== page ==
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Heroin horror stalks India's most remote villages

By Sara Sidner and Harmeet Shah Singh
March 8, 2012 -- Updated 2235 GMT (0635 HKT)
STORY HIGHLIGHTS
  • Drug abuse is widespread in India as report highlights India as more than a transit point for drug gangs
  • Some Punjab State officials estimate more than 50 percent of its 18-35 population are using drugs illegally
  • The U.N.'s estimation of global illicit substance abuse for the 15-64 age range is 4.8 percent
  • One rehab doctor said: The situation is explosive ... young people are dying

Sangrur, India (CNN) -- India's Punjab state is the birthplace of Bhangra music, home of the colorful turban and the exquisite golden temple.

It is a state in India where the population has prospered for many years. It has one of the lowest poverty rates in the country thanks to fertile farmland, abundant water supply and decent infrastructure. But the Punjab finds itself with a serious problem among its population -- drug addiction.

Addict Inderjeet Singh says at least half of the students in his school were taking drugs.

At 16 he says he was popping up to 10 prescription pills a day and washing them down with codeine cough syrup.

"When I take it I feel like I am wandering in heaven. I feel like a king of the whole world." Singh said.

At 20 he is in a drug rehab hospital where he prays, does yoga and learns candle making as he tries to kick the habit that was turning him into a zombie.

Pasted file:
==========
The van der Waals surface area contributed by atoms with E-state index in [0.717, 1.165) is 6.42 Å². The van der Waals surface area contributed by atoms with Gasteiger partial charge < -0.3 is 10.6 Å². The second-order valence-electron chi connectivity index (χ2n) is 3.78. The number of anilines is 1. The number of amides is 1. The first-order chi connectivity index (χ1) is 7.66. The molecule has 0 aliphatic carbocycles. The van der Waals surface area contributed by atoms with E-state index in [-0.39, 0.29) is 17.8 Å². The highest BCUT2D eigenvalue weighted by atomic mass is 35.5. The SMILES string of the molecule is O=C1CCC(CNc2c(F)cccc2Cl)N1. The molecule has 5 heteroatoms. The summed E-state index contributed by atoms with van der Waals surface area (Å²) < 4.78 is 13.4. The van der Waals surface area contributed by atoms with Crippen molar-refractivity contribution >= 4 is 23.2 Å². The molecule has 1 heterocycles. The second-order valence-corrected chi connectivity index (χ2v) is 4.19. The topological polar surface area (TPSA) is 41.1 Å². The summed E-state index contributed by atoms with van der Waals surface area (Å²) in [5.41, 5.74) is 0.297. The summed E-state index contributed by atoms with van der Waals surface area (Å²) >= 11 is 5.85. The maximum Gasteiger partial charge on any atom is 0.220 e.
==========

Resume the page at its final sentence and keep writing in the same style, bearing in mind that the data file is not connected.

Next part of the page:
"I stopped recognizing even my parents," he said.

At the same hospital another man also named Inderjeet Singh (and no relation) said his drug of choice was heroin.

At 25 he said he would become violent if he didn't get a hit at least once a day. But finding the drug was never a problem even in what appear to be simple villages.

"It can be bought anytime from anywhere," he said. "20 to 25 families would be selling it in one village alone."

The cost: the equivalent of about $20 for five grams.

The United Nations 2011 drug and crime report says India is the largest consumer of heroin in South Asia, which stands to reason as it has the largest population in the region by far.

But the report has negated a perception that India is only a transit point for drugs coming in from Afghanistan and Pakistan.

The report comes as no surprise to those in India's Punjab State, which borders Pakistan.

Some state officials estimate more than 50 percent of the population between 18 and 35 are using drugs illegally - including anything from heroin to abusing prescription drugs.

"As far as drug addiction in Punjab is concerned, the situation is explosive. It's worrisome. The young people are dying and the elders are becoming their pallbearer. Statistics show one addict is dying every eight minutes in Punjab," said Mohan Sharma, project director of the Red Cross De-addiction Hospital in Sangrur.

The U.N. says it is hard to get accurate statistics on drug use in India. But if those numbers are anywhere near true, it far exceeds the U.N.'s estimation of global illicit substance abuse for the 15-64 age range, which is 4.8 percent.

Even with 63 drug rehab centers in Punjab state they cannot seem to reverse the trend.. There is fear here that a whole generation will be locked in a terrible cycle of drugging and dying if more isn't done.

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